Sheridan

Gov. Perier and Bienville

While the English east of the Alleghany mountains were adopting active, but secret measures, to stop the progress of French colonization on the banks of the Mississippi river, their traders were meeting the French traders every where among the southern Indians, and their mutual animosity and competition causing frequent quarrels, oft terminating in collisions, in

Gov. Perier and Bienville Read More »

Massacre at Howard’s Well and Other Depredations – Indian Wars

Closely following the outbreak of the Cherokees and half -breed renegades at Whitemore‘s, Barren Fork, came on attack by a similar party of Indians, half breeds, and Mexicans combined, on a train of supplies, en route to Fort Stockton, at Howard’s Well, near old Fort Lancaster. The facts of this one of the most inhuman massacres

Massacre at Howard’s Well and Other Depredations – Indian Wars Read More »

General History of the Western Indian Tribes 1851-1870 – Indian Wars

Up to 1851, the immense uninhabited plains east of the Rocky Mountains were admitted to be Indian Territory, and numerous tribes roamed from Texas and Mexico to the Northern boundary of the United States. Then came the discovery of gold in California, drawing a tide of emigration across this wide reservation, and it became necessary, by treaty with the Indians, to secure a broad highway to the Pacific shore. By these treaties the Indians were restricted to certain limits, but with the privilege of ranging, for hunting purposes, over the belt thus re-reserved as a route of travel.

General History of the Western Indian Tribes 1851-1870 – Indian Wars Read More »

Moravian Massacre at Gnadenbrutten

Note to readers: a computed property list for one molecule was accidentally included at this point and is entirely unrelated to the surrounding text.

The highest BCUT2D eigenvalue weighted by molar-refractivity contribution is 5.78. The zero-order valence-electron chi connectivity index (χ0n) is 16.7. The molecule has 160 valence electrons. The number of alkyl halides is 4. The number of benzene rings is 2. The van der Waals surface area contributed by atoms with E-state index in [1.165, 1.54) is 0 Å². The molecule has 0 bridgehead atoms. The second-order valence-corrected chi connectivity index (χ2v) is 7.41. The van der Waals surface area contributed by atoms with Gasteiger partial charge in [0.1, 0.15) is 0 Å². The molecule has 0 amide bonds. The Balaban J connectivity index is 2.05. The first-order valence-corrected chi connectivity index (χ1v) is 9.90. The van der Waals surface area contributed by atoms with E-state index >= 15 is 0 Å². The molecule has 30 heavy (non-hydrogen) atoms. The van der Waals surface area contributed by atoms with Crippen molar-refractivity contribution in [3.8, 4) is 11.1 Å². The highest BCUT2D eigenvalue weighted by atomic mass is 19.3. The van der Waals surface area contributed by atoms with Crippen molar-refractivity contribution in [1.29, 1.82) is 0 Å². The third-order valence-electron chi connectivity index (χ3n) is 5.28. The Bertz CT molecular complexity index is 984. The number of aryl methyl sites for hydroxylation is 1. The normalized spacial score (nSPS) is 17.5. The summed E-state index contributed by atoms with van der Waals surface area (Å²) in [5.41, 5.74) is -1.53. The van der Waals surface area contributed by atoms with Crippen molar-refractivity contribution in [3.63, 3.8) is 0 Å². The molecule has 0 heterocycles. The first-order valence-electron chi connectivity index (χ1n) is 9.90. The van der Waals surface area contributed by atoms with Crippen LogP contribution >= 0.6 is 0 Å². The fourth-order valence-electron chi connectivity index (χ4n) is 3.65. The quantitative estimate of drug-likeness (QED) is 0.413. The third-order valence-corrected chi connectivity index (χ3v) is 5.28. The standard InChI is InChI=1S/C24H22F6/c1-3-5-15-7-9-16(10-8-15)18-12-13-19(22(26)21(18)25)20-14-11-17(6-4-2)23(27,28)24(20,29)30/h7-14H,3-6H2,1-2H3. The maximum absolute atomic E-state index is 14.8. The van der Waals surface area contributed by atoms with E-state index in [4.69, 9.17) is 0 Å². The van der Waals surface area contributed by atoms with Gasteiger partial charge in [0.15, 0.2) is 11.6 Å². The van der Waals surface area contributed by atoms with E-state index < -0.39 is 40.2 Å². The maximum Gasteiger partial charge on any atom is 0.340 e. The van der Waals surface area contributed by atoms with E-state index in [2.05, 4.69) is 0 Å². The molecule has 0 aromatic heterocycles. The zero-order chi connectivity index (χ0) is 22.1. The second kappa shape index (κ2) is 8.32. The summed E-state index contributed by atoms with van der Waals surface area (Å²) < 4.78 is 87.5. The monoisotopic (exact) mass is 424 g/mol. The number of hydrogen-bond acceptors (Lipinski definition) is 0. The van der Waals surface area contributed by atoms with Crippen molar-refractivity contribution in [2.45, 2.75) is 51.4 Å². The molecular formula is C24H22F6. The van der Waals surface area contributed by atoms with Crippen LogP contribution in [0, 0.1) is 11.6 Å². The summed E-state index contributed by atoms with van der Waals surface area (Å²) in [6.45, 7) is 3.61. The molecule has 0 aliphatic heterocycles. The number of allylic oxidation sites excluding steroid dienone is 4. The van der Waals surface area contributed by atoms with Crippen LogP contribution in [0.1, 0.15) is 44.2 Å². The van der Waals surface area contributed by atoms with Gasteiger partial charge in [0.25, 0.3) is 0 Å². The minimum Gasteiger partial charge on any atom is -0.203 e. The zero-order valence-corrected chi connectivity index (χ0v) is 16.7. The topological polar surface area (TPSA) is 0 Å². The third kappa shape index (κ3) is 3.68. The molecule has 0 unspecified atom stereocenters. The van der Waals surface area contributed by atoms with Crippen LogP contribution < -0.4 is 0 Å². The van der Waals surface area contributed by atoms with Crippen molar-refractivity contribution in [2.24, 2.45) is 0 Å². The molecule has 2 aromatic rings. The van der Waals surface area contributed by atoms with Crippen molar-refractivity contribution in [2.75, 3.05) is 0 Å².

In the early part of the year 1763 two Moravian missionaries, Post and Heckewelder, established a mission among the Tuscarawa Indians, and in a few years they had three nourishing missionary stations, viz: Shoenbrun, Gnadenbrutten and Salem, which were about five miles apart and fifty miles west of the present town of Steubenville, Ohio. During

Moravian Massacre at Gnadenbrutten Read More »

The Discovery Of This Continent, it’s Results To The Natives

In the year 1470, there lived in Lisbon, a town in Portugal, a man by the name of Christopher Columbus, who there married Dona Felipa, the daughter of Bartolome Monis De Palestrello, an Italian (then deceased), who had arisen to great celebrity as a navigator. Dona Felipa was the idol of her doting father, and

The Discovery Of This Continent, it’s Results To The Natives Read More »

William Cody – “Buffalo Bill” His Life and Adventures – Indian Wars

One of the best known, and since the death of the renowned Kit Carson, probably the most reliable guide on the Western frontier, is William Cody, otherwise known as “Buffalo Bill.” His exploits have been the theme of a dozen novelists, and in the year just past (1870-72) his movements have been as accurately and

William Cody – “Buffalo Bill” His Life and Adventures – Indian Wars Read More »

Portrait and Biographical Record of Seneca and Schuyler Counties, NY

In this volume will be found a record of many whose lives are worthy the imitation of coming generations. It tells how some, commencing life in poverty, by industry and economy have accumulated wealth. It tells how others, with limited advantages for securing an education, have become learned men and women, with an influence extending

Portrait and Biographical Record of Seneca and Schuyler Counties, NY Read More »

Genealogical and Family History of Vermont

Hiram Charlton took on the publication of the Genealogical and Family History of the State of Vermont for Lewis Publishing. In it, he enlisted the assistance of living residents of the state in providing biographical and genealogical details about their family, and then he published all 1104 family histories in two distinct volumes.

Genealogical and Family History of Vermont Read More »

History of Fairgrove Michigan, 1852-1956

The document provides a detailed history of Fairgrove Township, Michigan, from its early settlers to significant developments up to 1956. The initial pages describe the purpose of the document and its contributors. Eliza Black Atkinson, born in 1867 and a long-time educator in Tuscola County, wrote the primary history in 1949, focusing on pioneer families who settled before 1890. The history covers various aspects of township development, including land acquisition, the establishment of infrastructure, and the community’s growth through personal stories and family histories.

History of Fairgrove Michigan, 1852-1956 Read More »

Scroll to Top